, and worked with special effects to ensure that rigs, stunt equipment
, and vehicles worked together as envisioned. Work in previs and postvis also extended to collaborations with the DP and editorial.
Technical diagrams, worked out together with input from multiple departments, were compiled into techvis “bibles” that left literally no stone unturned for production execution. Relying on the techvis, which provided information like camera and distance data from top, side, and front elevation views, made it possible to shoot effectively on the production’s fast pace.
The physical transformations Strange undergoes – being copied, re-assembled, and torn apart – proved to be among the most challenging visuals. “We brought a big bag of tricks into the previs – everything from deformers to simulation effects – as we worked with Stephane and Co-Visual Effects Supervisors Geoffrey Bauman and Chris Shaw to develop something that could be shot,” Hameed says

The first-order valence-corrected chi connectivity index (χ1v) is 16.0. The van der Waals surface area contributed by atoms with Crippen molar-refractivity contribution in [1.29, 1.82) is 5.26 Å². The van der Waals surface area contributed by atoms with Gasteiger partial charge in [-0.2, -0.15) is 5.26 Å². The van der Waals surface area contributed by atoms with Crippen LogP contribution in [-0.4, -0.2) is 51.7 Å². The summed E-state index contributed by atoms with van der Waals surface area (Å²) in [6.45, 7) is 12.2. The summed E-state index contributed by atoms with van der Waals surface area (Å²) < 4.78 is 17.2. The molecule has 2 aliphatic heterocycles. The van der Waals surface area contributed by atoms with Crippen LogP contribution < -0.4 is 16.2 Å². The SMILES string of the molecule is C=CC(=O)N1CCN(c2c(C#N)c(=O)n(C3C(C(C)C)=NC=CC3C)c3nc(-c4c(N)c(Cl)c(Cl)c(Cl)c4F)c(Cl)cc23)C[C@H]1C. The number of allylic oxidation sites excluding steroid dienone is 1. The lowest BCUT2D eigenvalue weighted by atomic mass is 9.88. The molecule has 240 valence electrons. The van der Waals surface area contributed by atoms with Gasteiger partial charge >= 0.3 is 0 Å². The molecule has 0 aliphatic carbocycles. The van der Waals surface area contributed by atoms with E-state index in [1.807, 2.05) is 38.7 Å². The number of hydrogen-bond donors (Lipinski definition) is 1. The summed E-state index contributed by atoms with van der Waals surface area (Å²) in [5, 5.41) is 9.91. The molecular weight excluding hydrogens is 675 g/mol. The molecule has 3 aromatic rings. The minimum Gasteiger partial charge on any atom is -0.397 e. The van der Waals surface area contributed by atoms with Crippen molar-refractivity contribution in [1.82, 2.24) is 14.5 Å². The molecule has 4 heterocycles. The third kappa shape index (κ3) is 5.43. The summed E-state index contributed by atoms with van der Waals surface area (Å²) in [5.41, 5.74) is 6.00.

Scenes at the sanctum in New York required “trialing” different designs with the art department to come up with some unexpected visual treatments and looks. Often ideas would start with Graphic Artist MC Escher and evolve from there.
“We wanted the shots to offer more than expected, we wanted to ‘plus it,’ even with ideas for camera coverage in the scene. There were a lot of discussions to determine ways to shoot the folding-city imagery. Would it be with a crane or motion-control rig? Would it be first or second unit? Would it be on location or on stage? There were so many details to be determined, especially for the puzzle city section that happens at the end of the chase.”